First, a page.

Shortness of breath or difficulty breathing
New loss of taste or smell
Who Can Be Tested?
What is the difference between a diagnostic (or PCR) test and antibody testing?
What it does: Doctors use this test to diagnose people who are currently sick with COVID-19.
How it works: This test uses a sample of mucus typically taken from a person’s nose or throat. The test may also work on saliva — that’s under investigation. It looks for the genetic material of the coronavirus. The test uses a technology called PCR (polymerase chain reaction), which greatly amplifies the viral genetic material if it is present. That material is detectable when a person is actively infected.
What it does: Antibody tests identify people who have previously been infected with the coronavirus. They do not show whether a person is currently infected. This is primarily a good way to track the spread of the coronavirus through a population.
How it works: This is a blood test. It looks for antibodies to the coronavirus. Your body produces antibodies in response to an infectious agent such as a virus. These antibodies generally arise after four days to more than a week after infection, so they are not used to diagnose current disease.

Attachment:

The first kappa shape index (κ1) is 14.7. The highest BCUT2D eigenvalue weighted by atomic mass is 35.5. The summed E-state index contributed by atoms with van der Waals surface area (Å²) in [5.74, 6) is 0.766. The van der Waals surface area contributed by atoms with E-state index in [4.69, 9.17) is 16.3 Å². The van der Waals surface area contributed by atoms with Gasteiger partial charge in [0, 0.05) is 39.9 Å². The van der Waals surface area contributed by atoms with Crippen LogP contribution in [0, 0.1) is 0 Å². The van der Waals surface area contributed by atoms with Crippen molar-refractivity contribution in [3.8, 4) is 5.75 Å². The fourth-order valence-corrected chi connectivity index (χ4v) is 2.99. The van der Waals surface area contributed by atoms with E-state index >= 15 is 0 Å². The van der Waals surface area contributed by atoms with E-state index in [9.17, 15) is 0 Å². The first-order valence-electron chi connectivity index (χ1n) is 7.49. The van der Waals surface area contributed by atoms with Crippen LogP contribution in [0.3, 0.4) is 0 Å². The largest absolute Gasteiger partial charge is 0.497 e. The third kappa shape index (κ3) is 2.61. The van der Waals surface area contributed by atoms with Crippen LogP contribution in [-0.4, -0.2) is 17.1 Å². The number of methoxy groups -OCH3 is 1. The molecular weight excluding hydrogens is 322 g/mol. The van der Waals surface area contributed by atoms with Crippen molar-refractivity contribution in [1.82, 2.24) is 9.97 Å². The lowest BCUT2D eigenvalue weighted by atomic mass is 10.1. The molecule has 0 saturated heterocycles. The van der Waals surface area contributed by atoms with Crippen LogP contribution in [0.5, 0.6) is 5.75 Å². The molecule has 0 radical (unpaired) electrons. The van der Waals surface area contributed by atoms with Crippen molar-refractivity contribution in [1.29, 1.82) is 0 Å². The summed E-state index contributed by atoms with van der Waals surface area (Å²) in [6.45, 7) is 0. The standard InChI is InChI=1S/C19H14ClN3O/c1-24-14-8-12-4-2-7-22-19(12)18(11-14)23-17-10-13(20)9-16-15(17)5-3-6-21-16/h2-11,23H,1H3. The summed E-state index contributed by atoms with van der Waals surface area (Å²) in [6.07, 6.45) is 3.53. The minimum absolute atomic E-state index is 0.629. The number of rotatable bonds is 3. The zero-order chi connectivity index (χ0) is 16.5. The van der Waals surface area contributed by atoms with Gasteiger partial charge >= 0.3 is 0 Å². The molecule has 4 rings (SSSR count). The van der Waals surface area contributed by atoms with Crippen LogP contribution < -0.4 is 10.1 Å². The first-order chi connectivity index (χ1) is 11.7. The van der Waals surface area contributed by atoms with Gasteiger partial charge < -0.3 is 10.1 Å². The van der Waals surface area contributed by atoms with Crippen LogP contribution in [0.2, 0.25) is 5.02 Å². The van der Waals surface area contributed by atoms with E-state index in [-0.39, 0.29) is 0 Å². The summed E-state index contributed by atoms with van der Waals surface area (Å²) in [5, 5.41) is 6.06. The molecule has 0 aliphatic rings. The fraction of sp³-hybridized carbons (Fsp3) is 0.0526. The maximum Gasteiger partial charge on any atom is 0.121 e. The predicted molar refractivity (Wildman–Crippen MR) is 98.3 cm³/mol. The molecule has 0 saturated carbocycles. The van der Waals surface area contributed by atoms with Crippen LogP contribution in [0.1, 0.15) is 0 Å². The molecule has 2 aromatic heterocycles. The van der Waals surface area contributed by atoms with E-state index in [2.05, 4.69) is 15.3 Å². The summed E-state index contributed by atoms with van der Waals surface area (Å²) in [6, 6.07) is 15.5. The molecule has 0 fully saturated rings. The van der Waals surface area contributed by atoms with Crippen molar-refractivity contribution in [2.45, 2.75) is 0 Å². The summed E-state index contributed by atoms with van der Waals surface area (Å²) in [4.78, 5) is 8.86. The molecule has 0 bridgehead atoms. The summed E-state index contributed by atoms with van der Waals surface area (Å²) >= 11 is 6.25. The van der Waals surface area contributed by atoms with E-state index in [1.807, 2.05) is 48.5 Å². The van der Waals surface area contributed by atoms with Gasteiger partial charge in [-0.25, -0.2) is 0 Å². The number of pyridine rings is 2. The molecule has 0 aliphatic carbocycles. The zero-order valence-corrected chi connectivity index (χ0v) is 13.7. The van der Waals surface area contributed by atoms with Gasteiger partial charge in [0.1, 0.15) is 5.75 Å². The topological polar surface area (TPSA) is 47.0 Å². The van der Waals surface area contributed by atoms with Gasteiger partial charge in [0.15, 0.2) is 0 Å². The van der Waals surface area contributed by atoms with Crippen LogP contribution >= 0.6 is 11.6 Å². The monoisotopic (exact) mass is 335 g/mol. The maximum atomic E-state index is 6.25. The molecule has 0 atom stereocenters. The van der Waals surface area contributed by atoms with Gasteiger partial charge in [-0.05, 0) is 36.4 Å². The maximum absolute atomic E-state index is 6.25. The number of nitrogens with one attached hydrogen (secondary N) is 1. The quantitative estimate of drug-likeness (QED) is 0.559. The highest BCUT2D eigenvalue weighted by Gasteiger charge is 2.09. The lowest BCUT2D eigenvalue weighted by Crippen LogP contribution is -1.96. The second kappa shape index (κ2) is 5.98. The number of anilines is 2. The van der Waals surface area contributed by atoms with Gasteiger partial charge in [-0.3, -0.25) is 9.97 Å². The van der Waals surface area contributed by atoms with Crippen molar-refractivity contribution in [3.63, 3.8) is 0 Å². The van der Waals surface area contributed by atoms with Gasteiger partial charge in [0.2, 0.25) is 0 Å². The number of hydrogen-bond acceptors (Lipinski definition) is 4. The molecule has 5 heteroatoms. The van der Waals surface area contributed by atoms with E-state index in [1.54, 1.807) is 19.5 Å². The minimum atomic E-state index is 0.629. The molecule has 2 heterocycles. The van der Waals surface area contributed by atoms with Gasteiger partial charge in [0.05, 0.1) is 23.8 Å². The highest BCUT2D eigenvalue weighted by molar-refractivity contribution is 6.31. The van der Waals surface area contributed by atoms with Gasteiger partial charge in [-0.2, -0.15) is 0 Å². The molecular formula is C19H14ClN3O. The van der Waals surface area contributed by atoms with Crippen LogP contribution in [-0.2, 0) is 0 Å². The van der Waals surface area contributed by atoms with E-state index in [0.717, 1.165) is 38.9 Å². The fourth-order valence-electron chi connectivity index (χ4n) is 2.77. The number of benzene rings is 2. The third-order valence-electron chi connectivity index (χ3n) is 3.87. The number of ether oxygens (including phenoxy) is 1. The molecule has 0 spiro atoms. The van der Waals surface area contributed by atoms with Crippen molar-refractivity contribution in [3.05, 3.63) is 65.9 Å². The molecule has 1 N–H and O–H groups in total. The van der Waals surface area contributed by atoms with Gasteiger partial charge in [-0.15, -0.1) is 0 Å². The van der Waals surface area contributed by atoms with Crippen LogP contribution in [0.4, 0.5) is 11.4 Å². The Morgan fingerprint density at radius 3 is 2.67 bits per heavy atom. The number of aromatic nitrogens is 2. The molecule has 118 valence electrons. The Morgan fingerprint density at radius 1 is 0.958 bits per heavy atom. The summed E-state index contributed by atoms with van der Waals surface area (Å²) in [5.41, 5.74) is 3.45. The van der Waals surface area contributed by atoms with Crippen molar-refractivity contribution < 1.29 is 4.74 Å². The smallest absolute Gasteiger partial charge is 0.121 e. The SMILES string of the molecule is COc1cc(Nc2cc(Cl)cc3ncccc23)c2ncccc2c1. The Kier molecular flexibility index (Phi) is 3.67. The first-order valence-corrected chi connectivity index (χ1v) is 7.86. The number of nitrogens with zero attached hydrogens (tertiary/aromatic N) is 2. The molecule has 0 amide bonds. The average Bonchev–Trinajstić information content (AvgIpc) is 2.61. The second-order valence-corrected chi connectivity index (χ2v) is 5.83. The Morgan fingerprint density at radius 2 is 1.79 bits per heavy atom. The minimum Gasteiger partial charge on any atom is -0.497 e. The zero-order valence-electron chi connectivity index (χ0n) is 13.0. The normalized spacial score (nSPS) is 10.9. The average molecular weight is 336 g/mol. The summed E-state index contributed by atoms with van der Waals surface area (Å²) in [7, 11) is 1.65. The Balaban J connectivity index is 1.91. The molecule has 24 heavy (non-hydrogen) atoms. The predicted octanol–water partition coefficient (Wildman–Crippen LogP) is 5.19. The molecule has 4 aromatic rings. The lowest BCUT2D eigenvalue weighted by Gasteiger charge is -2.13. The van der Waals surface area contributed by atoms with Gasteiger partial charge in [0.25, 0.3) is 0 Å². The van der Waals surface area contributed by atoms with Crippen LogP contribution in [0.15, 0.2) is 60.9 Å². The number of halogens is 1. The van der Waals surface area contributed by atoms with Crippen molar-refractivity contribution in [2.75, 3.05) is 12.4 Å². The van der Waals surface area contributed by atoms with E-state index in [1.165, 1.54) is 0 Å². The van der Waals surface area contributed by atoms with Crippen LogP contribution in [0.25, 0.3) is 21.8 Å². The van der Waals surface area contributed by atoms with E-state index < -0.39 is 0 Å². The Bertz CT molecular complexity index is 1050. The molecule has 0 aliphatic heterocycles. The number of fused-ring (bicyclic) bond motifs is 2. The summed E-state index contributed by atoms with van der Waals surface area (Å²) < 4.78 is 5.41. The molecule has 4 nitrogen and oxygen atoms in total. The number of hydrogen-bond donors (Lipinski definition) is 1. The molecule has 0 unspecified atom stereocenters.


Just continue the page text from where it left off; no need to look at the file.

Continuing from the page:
Where Can I Be Tested?
If you or someone you know is experiencing the emergency warning signs* for COVID-19, seek emergency medical care immediately. Signs include:
- Persistent pain or pressure in the chest
- Severe difficulty/trouble breathing
- New confusion
- Bluish lips or face
- Inability to wake or stay away
- *This is not a list of all possible severe symptoms.
Click on each box below to learn where testing is available and any steps you need to follow to be tested.